At the end your answers are analized in terms of your preferences and you can take a survey to participate in the research.

This is also quite challenging and fun. Do you hit young or old, or overweight or fit?

There is a link to a cartoon series and a book, summarized so:

The inside story of the groundbreaking experiment that captured what people think about the life-and-death dilemmas posed by driverless cars.

Human drivers don’t find themselves facing such moral dilemmas as “should I sacrifice myself by driving off a cliff if that could save the life of a little girl on the road?” Human brains aren’t fast enough to make that kind of calculation; the car is over the cliff in a nanosecond. A self-driving car, on the other hand, can compute fast enough to make such a decision—to do whatever humans have programmed it to do. But what should that be? This book investigates how people want driverless cars to decide matters of life and death.

In The Car That Knew Too Much, psychologist Jean-François Bonnefon reports on a groundbreaking experiment that captured what people think cars should do in situations where not everyone can be saved. Sacrifice the passengers for pedestrians? Save children rather than adults? Kill one person so many can live? Bonnefon and his collaborators Iyad Rahwan and Azim Shariff designed the largest experiment in moral psychology ever: the Moral Machine, an interactive website that has allowed people —eventually, millions of them, from 233 countries and territories—to make choices within detailed accident scenarios. Bonnefon discusses the responses (reporting, among other things, that babies, children, and pregnant women were most likely to be saved), the media frenzy over news of the experiment, and scholarly responses to it.

Boosters for driverless cars argue that they will be in fewer accidents than human-driven cars. It’s up to humans to decide how many fatal accidents we will allow these cars to have.

10 minutes of thought-provoking fun. You might want to follow up with a look at this little booklet prepared by the Bassetti Foundation about the self-driving society. I wrote some of it!

Ninth Annual Winter School on Emerging Technologies

Do you fit the requirements for the Ninth Annual Winter School on Emerging Technologies: Accelerating Impactful Scholarship supported by The National Nanotechnology Coordinated Infrastructure January 3-10, 2022?

The National Nanotechnology Coordinated Infrastructure Coordinating Office is now supporting the winter school, run by the School for the Future of Innovation in Society at Arizona State University, covering fees and accomodation costs..

The Winter School will give junior scholars and scientists an introduction to and practical experience with methods and theory for better understanding the social dimensions of emerging technologies, focused on the broad notion of impact with an aim to explore ways for participants to increase and diversify the impact of their work.

This year’s program will begin with a series of interactive sessions with faculty members to explore a variety of ways in which research can have a positive impact beyond the specific studies involved. The program will conclude with a multi-day immersive “sandpit” experience, where participants will form teams and pitch projects aimed at increasing the impact of scholarship. Successful teams will be awarded funding to help them implement their ideas over the year following the program.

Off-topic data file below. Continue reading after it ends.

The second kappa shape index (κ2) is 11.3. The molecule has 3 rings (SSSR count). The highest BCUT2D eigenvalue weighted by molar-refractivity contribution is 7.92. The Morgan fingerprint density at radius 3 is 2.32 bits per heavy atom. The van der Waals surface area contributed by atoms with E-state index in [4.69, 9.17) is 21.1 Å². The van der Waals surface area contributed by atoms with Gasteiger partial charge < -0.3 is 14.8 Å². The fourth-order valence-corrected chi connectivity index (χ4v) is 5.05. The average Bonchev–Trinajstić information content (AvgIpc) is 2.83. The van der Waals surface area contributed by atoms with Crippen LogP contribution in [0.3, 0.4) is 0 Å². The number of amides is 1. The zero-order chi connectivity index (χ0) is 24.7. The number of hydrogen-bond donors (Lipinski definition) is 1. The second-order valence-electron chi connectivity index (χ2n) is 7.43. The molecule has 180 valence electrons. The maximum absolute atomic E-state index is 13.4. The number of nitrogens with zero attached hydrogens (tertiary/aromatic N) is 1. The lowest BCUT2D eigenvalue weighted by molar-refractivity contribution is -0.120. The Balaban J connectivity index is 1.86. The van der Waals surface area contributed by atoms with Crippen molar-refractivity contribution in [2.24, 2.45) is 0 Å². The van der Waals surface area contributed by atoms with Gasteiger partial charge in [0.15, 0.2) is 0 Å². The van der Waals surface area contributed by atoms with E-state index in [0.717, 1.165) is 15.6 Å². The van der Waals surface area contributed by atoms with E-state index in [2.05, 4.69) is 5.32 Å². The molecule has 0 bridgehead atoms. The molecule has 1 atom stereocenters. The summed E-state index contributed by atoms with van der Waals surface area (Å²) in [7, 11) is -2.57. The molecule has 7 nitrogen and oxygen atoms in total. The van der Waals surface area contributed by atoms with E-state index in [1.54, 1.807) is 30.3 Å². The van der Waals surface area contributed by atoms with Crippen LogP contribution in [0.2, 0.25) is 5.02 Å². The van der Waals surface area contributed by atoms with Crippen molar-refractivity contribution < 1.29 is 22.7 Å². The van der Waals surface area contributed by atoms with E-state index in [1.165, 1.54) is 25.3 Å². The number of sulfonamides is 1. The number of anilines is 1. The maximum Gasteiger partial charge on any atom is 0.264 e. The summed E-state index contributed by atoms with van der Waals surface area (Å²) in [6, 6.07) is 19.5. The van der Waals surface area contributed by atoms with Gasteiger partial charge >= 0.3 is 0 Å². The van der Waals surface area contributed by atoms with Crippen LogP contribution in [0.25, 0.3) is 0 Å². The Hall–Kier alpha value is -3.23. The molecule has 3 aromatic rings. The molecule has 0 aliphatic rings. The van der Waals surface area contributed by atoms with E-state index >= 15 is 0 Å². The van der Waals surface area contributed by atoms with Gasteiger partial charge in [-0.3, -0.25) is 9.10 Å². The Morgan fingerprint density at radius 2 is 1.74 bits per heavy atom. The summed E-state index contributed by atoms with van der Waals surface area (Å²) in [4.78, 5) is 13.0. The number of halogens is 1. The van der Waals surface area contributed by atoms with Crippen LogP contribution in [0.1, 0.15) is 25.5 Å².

Ample work time and breaks are built into the Winter School schedule to encourage participants to guide their own learning experience throughout the week. Mentorship sessions with attending faculty will also be offered.

The Winter School is an immersive experience for scholars to share their own unique research and learn from peers and experts. The faculty at the Winter School will offer theoretical framings, analytical tools and hands-on lessons in how social science, natural science, and engineering research on emerging technologies can have a greater impact on the world.

Participating in the Winter School will enrich your networks and provide ample opportunities to share ideas, collaborate with peers, and develop proposals to enhance the impact of your work.

Applicants should be advanced graduate students or recent PhDs (post-doc or untenured faculty within three years of completing a PhD at time of application) with an expressed interest in studying emerging technologies such a nanotechnology, robotics, synthetic biology, geoengineering, artificial intelligence, etc.

Applicants may come from any discipline and must be demonstrably proficient in English.

The program will spend its ninth consecutive year at Saguaro Lake Ranch in Mesa, AZ with access to Sonoran Desert hiking, kayaking on Saguaro Lake, horseback riding and relaxing by the Salt River.

The program fees for accepted students will be covered by the NNCI including seven nights at Saguaro Lake Ranch, meals and local transportation from Tempe, Arizona. Participants will be responsible for their own travel to Phoenix, Arizona and should arrive before 1pm on January 3rd.

To access an application and learn more about the 2022 Winter School program visit the dedicated website. Participants are requested to be fully vaccinated before they arrive at the ranch.

 DEADLINE FOR APPLICATIONS IS MONDAY NOVEMBER 8, 2021. Spread the word!